I urge ordinary Americans to consider what they’ll be giving up in return.
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Under socialism, everything was provided by the government free or nearly free. But the cruel joke was on the people: nothing was available.
We stood in line for hours to get basic staples. You got in line before you even knew what it was for because there was an indefinite shortage of everything.
You waited 10 to 15 years to get a telephone installed in a government-owned apartment or buy a car. We had no necessities, like sanitary products or toilet paper.
Socialism simply does not produce enough goods and services: Who would work harder for the same paltry, barely subsistence-level wage as everyone else?
We had a saying, “The government pretends to pay us, and we pretend to work.”
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Whatever the system was actually capable of producing was appropriated by the government. The nomenklatura had first dibs on everything. They shopped at different stores, got treated at different hospitals, could travel, and got cars, telephones, TVs, and other “amenities.” The rest of us used torn-up copies of Pravda as toilet paper.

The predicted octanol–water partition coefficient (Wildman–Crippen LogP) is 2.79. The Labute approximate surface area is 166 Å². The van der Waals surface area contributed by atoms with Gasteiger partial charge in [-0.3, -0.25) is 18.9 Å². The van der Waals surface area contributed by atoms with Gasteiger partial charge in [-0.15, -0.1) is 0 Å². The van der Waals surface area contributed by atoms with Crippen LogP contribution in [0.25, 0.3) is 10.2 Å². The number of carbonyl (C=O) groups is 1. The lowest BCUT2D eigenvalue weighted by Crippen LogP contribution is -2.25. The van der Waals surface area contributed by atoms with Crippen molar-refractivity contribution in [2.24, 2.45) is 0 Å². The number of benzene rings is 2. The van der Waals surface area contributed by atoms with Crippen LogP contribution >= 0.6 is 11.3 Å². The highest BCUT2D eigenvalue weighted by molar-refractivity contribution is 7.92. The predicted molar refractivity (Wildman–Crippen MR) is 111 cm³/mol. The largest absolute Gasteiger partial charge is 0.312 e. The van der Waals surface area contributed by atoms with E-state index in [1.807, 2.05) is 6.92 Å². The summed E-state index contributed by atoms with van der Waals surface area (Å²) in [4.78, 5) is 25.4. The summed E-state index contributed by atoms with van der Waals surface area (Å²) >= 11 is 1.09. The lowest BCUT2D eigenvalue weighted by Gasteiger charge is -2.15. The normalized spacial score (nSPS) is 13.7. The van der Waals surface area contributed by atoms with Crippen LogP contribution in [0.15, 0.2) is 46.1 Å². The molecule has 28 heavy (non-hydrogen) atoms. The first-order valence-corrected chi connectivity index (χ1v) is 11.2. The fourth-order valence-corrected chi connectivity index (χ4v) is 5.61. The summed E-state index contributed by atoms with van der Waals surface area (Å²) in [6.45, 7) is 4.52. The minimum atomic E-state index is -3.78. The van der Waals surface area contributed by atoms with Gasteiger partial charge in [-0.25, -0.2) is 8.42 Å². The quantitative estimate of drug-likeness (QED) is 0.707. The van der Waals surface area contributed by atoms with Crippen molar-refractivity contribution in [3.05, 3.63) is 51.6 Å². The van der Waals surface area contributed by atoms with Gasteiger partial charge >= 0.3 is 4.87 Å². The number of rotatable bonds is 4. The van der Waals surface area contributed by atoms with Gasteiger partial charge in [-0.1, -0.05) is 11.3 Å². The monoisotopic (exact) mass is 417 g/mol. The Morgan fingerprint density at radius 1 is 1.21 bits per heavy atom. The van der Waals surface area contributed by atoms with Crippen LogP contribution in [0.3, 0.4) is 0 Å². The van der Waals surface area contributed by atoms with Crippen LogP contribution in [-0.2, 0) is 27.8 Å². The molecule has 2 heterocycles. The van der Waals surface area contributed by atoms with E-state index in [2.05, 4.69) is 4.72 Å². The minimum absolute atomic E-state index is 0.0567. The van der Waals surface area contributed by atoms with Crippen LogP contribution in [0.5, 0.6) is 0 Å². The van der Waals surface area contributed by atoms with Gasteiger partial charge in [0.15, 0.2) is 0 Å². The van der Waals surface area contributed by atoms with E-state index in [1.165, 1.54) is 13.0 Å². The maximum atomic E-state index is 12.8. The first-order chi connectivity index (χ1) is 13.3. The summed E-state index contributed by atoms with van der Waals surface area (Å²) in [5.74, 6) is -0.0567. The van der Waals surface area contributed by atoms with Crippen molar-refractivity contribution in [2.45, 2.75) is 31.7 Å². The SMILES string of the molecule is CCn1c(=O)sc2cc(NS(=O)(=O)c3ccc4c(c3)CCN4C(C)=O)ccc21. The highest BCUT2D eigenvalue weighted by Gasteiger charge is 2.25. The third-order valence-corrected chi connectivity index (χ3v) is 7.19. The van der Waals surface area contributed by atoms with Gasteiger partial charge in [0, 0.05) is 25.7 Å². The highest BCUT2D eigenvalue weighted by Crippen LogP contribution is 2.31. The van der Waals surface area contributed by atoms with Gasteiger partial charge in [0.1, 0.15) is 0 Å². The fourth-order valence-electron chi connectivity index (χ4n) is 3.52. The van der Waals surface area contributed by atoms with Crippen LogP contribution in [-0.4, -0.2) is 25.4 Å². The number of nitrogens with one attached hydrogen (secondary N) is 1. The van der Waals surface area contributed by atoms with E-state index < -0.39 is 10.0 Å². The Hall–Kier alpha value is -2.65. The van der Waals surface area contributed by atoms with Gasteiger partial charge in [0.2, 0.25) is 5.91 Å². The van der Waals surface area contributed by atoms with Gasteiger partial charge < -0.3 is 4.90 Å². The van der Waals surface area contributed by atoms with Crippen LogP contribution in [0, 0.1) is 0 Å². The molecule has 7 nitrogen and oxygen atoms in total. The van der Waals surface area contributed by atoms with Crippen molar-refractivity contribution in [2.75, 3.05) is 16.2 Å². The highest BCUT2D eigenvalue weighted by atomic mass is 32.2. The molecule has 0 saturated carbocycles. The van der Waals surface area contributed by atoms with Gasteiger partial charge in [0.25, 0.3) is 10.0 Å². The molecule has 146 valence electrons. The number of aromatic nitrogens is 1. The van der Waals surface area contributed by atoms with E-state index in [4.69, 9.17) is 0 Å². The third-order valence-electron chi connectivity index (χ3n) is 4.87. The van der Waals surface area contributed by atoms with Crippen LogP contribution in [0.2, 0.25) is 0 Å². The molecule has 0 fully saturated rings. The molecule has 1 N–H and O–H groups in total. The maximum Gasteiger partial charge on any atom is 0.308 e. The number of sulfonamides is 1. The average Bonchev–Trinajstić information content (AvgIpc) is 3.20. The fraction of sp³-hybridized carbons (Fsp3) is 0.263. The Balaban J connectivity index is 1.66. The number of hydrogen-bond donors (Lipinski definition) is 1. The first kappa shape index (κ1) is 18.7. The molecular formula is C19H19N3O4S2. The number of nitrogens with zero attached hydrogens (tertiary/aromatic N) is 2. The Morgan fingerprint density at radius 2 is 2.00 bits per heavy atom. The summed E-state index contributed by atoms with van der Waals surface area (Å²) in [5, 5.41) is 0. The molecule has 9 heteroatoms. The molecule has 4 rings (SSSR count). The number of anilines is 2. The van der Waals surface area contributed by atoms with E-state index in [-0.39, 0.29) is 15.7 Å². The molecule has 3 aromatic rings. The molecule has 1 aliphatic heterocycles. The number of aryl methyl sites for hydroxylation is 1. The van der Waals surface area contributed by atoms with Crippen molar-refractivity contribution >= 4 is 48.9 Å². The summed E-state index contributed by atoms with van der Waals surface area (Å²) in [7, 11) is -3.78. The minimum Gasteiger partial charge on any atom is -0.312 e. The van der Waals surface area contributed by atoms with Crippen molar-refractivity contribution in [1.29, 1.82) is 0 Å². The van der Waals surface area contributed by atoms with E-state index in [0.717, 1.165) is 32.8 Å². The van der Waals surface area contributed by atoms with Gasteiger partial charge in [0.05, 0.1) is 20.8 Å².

Beware when the ruling class promises things for free—whether education, health care, or anything else. In return, the government will control every aspect of your life—where you live, work, study, travel, or get medical care.
The double standard that Americans experienced during the COVID lockdowns reminded me of the USSR—politicians went to expensive restaurants, got haircuts, and traveled on luxury vacations, while the rest of us hunkered down, growing long hair and trying to pacifying our kids, who were bouncing off the walls during online “education.”
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Remember the shortages in the beginning of the pandemic of simple things: masks, hand sanitizer, paper towels? Remember how hard it was to get those? Imagine a future America where, compounding the problem, elites get their toilet paper first.
The COVID pandemic experience served as a sneak preview of the horror movie called socialism. If you don’t want your child’s teeth drilled without Novocain under “free” socialist medical care, as I experienced, please fight this dystopian idea as hard as you can today.
Believe me, the dentist’s child will get the Novocain first. And when you start protesting the glorious socialist system, the government will know who the complainers are. Big Tech and the NSA will make certain of it. What happens to the complainers will depend on how much control the government will have established over its citizens.
The NSA’s surveillance of President Trump’s campaign advisor, Carter Page—based on dishonest FBI applications to the Foreign Intelligence Surveillance Court—may very well be a harbinger of what’s to come.
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Spying on citizens is a hallmark of totalitarianism. That the feds did this to Page and possibly others with impunity is a sign that government apparatchiks feel the era of total government control in America is approaching.
To prevent a USSR 2.0, we must act now to save freedom in America.